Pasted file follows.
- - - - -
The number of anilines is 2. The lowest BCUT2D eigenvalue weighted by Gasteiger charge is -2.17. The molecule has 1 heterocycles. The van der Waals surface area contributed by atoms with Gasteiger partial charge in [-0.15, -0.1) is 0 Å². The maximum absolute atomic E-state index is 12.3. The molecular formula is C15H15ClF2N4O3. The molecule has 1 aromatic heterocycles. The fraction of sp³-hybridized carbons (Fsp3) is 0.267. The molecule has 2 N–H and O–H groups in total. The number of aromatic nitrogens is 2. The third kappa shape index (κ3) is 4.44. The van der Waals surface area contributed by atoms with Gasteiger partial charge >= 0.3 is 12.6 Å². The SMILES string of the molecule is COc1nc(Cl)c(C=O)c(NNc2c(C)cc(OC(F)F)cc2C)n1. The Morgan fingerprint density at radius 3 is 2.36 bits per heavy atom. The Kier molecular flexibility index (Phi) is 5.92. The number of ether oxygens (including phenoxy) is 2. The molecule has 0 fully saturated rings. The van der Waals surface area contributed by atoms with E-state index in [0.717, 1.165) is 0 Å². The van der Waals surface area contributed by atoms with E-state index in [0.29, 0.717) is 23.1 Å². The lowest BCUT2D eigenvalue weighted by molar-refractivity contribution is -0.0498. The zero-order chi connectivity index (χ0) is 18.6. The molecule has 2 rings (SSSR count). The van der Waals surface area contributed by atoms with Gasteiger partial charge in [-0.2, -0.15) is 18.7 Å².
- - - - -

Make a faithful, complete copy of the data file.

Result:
The number of anilines is 2. The lowest BCUT2D eigenvalue weighted by Gasteiger charge is -2.17. The molecule has 1 heterocycles. The van der Waals surface area contributed by atoms with Gasteiger partial charge in [-0.15, -0.1) is 0 Å². The maximum absolute atomic E-state index is 12.3. The molecular formula is C15H15ClF2N4O3. The molecule has 1 aromatic heterocycles. The fraction of sp³-hybridized carbons (Fsp3) is 0.267. The molecule has 2 N–H and O–H groups in total. The number of aromatic nitrogens is 2. The third kappa shape index (κ3) is 4.44. The van der Waals surface area contributed by atoms with Gasteiger partial charge >= 0.3 is 12.6 Å². The SMILES string of the molecule is COc1nc(Cl)c(C=O)c(NNc2c(C)cc(OC(F)F)cc2C)n1. The Morgan fingerprint density at radius 3 is 2.36 bits per heavy atom. The Kier molecular flexibility index (Phi) is 5.92. The number of ether oxygens (including phenoxy) is 2. The molecule has 0 fully saturated rings. The van der Waals surface area contributed by atoms with E-state index in [0.717, 1.165) is 0 Å². The van der Waals surface area contributed by atoms with E-state index in [0.29, 0.717) is 23.1 Å². The lowest BCUT2D eigenvalue weighted by molar-refractivity contribution is -0.0498. The zero-order chi connectivity index (χ0) is 18.6. The molecule has 2 rings (SSSR count). The van der Waals surface area contributed by atoms with Gasteiger partial charge in [-0.2, -0.15) is 18.7 Å².